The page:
when I have escaped from the pitiless day of doom, may be your host, though I dwell in a home that is afar. I am Odysseus, son of Laertes, whoam known among men for all manner of wiles,1 and my fame reaches unto heaven. But I dwell in clear-seen Ithaca, wherein is a mountain, Neriton, covered with waving forests, conspicuous from afar; and round it lie many isles hard by one another, Dulichium, and Same, and wooded Zacynthus.Ithaca itself lies close in to the mainland1 the furthest toward the gIthaca itself lies close in to the mainland1 the furthest toward the gloom,2 but the others lie apart toward the Dawn and the sun—a rugged isle, but a good nurse of young men; and for myself no other thing can I see sweeter than one's own land. Of a truth Calypso, the beautiful goddess, sought to keep me by herin her hollow caves, yearning that I should be her husband; and in like manner Circe would fain have held me back in her halls, the guileful lady of Aeaea, yearning that I should be her husband; but they could never persuade the heart within my breast. So tr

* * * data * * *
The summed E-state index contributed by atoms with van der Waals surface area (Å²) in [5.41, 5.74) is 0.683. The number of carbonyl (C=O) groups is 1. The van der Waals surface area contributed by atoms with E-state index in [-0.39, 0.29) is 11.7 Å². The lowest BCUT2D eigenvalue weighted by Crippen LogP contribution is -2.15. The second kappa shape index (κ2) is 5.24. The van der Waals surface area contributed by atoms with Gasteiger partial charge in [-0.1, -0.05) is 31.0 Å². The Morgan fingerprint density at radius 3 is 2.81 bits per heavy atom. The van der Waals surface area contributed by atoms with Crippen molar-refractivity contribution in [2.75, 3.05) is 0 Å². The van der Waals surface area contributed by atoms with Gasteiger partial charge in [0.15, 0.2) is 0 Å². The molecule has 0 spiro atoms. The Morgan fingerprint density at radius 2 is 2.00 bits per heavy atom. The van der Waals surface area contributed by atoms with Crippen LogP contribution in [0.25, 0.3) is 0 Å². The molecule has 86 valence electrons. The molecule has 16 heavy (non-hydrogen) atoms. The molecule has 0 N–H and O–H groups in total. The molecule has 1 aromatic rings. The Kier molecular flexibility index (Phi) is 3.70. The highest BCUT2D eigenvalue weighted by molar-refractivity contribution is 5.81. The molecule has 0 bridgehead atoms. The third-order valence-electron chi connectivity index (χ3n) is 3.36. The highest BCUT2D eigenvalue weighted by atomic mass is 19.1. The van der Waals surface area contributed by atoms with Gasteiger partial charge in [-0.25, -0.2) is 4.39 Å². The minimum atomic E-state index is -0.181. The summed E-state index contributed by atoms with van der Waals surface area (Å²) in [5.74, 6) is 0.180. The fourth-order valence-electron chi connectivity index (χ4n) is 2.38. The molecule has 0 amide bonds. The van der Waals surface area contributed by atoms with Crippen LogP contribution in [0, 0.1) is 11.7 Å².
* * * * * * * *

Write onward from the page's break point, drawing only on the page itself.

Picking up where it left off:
Homer, Odyssey, Book 9, line 500 (search)